On Wednesday, the Indiana Gaming Commission (IGC) chose Churchill Downs to run the state’s 13th casino. The company had proposed to build a $240 million project in the west-central city of Terre Haute.
After a six-hour meeting and several votes, the IGC picked Churchill Downs instead of Full House Resorts. The earliest part of the meeting led to the elimination of Premier Gaming Group and Hard Rock International.
It started with each of the four groups presenting their projects to the commission and answering asked questions. With Churchill and Full House making final states, they made the cut. The commissioner proceeded to a private session leading to a majority vote for Churchill Downs.
The IGC Chairman Michael McMains proposed a motion to choose Full House. Unfortunately, only two out of seven agreed with his motion, leading to the success of Churchill Downs.
Speaking of the win, Carstanjen said his company had the best and most detailed proposal among the four companies. He also said that Churchill Downs had been interested in running a casino in its backyard.
Carstanjen said that Churchill Downs was a big brand operating in Ohio, Kentucky, and Illinois. While the brand is in most of the surrounding states, it only got a chance to enter Indiana on Wednesday.
Churchill Downs proposed to build a $240 million property going by The Queen of Terre Haute Casino. It will have 125 hotel rooms and a gaming floor carrying 1000 slot machines and 50 table games. The proposal also suggests employing around 350 people for a full-time job and around 150 as part-timers.
Full House Seemed to Have a Better Proposal
Churchill’s proposed project was second to Full House’s. The latter had proposed building a $300 million Las-Vegas style casino property. While it maintained the same number of casino games, it increased its investment to $300 million and promised 555 full-time jobs and 238 part-time jobs.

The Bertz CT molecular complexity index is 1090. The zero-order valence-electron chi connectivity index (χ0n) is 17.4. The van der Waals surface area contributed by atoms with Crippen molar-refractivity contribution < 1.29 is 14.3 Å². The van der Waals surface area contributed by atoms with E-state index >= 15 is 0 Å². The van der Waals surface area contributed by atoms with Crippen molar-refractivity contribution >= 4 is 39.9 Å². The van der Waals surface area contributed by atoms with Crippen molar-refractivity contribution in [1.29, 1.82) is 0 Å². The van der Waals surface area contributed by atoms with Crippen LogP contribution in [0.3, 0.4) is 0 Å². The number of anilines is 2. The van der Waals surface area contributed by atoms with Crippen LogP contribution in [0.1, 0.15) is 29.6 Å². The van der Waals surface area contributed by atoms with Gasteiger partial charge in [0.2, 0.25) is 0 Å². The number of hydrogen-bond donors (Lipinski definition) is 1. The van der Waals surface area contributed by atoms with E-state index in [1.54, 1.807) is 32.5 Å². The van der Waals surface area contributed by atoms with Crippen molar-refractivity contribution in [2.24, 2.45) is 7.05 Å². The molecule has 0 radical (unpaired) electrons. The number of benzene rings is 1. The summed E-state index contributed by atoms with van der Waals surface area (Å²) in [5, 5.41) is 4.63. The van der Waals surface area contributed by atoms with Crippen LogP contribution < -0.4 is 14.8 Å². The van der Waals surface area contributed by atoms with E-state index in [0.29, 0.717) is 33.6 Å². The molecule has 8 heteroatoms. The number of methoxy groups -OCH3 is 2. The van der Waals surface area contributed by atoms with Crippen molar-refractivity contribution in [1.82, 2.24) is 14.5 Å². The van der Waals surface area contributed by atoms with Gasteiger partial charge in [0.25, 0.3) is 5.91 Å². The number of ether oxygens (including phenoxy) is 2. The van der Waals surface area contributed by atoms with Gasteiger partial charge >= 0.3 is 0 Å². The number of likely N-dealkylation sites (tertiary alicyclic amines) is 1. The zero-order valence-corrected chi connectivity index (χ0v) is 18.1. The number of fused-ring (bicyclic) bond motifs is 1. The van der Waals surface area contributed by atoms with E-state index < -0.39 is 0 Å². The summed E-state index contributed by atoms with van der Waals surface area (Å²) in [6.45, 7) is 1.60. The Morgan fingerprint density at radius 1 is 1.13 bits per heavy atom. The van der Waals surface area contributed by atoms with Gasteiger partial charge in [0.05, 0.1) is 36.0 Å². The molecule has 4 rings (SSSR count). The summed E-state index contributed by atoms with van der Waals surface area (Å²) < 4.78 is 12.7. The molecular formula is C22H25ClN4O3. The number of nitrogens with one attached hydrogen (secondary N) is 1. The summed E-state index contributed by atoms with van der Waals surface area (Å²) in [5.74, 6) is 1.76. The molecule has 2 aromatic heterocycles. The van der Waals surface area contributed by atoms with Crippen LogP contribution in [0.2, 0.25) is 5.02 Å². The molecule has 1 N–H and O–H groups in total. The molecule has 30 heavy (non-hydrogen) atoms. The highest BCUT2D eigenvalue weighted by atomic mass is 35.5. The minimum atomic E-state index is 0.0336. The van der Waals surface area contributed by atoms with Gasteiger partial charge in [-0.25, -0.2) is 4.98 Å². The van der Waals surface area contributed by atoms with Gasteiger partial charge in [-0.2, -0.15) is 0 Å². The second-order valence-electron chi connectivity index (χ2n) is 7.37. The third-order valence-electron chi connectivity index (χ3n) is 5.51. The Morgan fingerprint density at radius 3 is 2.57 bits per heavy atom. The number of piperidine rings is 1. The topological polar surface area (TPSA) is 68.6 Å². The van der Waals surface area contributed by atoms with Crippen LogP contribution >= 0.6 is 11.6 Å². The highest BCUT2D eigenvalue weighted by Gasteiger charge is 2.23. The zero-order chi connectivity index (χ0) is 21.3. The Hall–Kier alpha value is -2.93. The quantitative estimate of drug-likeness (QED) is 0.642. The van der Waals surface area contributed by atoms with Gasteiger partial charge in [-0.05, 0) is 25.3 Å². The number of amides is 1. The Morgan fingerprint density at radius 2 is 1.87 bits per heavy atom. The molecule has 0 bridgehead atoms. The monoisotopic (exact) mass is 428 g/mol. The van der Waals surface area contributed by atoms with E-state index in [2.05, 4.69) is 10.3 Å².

Full House also proposed to build 100 hotel rooms and add towers as the project progressed. Unfortunately, only two voted for the proposal.
IGC Has to Win an Appeal Case Before It Awards the License to Churchill Downs
While IGC decided its pick on Wednesday, it is yet to give the operating license to Churchill Downs. This is because the regulator had awarded the license to Lucy Luck 18 months ago that did not make any progress with its project. The IGC did not renew the company’s license leading to Lucy Luck business owner Greg Gibson filing an appeal.
If the case is resolved in the regulator’s favor, it will award the operating license to Churchill. For now, the decision remains with an administrative law judge.
Meanwhile, Churchill Downs can start with some work. This includes bidding for construction materials, applying for building permits, and completing construction plans.
If Churchill Downs were to get the operating license for The Queen of Terre Haute, it would become the company’s 11th owned or operated gaming facility. The company owns race tracks in Ohio, Louisiana, Pennsylvania, Maryland, and Kentucky. Other facilities that the company runs but does not necessarily own include horse racing parlors in Kentucky and Louisiana.
Churchill Downs also owns TwinSpires that operates online gaming. Under the branding, Churchill offers sports betting, casino gaming, and horse racing bets in several states in the country.
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